"We ate and ate and ate. I ate the fattiest sausage I could find. I ate nothing but fat."From Billingsgate.com:
The hunt for ancient sea monsters sometimes calls for extreme paleontologists. One, Pat Druckenmiller, flew 800 miles away from the North Pole, rode a boat across an icy fjord and jumped into the sea to reach the shore where no one lives except polar bears and reindeer.
Student Linn Kristin Novis, left, and Pat Druckenmiller discuss sausages during an expedition to the Arctic. Photo courtesy of Natural History Museum, U. Oslo
Then the Montana State University scientist hiked, rifle in hand, across an Arctic island to map the remains of 28 sea reptiles that are 150 million years old. The biggest sea reptile found - a predator nicknamed "The Monster" - had a skull as long as seven feet and a body as long as 40.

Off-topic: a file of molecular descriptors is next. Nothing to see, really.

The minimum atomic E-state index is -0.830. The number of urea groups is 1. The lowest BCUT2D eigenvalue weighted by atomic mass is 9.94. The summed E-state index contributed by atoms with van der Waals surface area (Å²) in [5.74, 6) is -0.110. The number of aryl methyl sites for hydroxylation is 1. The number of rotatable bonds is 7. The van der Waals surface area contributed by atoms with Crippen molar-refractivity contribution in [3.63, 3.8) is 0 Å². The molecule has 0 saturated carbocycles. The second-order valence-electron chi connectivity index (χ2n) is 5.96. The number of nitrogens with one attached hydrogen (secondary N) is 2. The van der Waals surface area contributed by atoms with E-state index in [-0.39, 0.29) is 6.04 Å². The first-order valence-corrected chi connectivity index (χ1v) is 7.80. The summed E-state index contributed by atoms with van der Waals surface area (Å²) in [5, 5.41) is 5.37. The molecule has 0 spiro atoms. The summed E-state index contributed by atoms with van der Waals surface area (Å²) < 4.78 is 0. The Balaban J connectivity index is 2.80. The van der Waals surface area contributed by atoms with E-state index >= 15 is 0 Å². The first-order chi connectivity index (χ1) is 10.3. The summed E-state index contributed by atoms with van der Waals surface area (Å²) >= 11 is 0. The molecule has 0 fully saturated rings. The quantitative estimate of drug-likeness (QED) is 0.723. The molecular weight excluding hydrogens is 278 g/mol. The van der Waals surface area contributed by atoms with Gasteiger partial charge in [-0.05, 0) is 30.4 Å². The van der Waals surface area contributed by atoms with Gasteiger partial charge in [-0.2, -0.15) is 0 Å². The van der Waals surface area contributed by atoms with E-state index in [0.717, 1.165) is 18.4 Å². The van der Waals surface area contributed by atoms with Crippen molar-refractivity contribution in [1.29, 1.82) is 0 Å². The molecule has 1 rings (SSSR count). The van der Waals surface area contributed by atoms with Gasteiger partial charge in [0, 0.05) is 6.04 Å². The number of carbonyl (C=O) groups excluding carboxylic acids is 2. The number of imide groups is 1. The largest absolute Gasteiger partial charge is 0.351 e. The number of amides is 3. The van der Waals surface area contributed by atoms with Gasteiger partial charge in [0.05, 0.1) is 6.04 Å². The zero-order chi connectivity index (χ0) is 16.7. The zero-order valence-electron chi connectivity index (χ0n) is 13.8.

After pitching his tent in the tundra, Druckenmiller helped set up a trip-wire system to scare away polar bears from camp. Then he ate fat - lots of fat- to keep warm.
"We ate and ate and ate. I ate the fattiest sausage I could find. I ate nothing but fat," said Druckenmiller, who traveled to the Arctic last summer with a team of Norwegian-led scientists.
"The site we have chosen for next year's excavation is on a hillside with several exposures of shale," Dr. Jorn Hurum, co-leader of the team, wrote in an e-mail from the University of Oslo in Norway. "There will be three digs going on at the same time within five to 10 minutes' walking distance."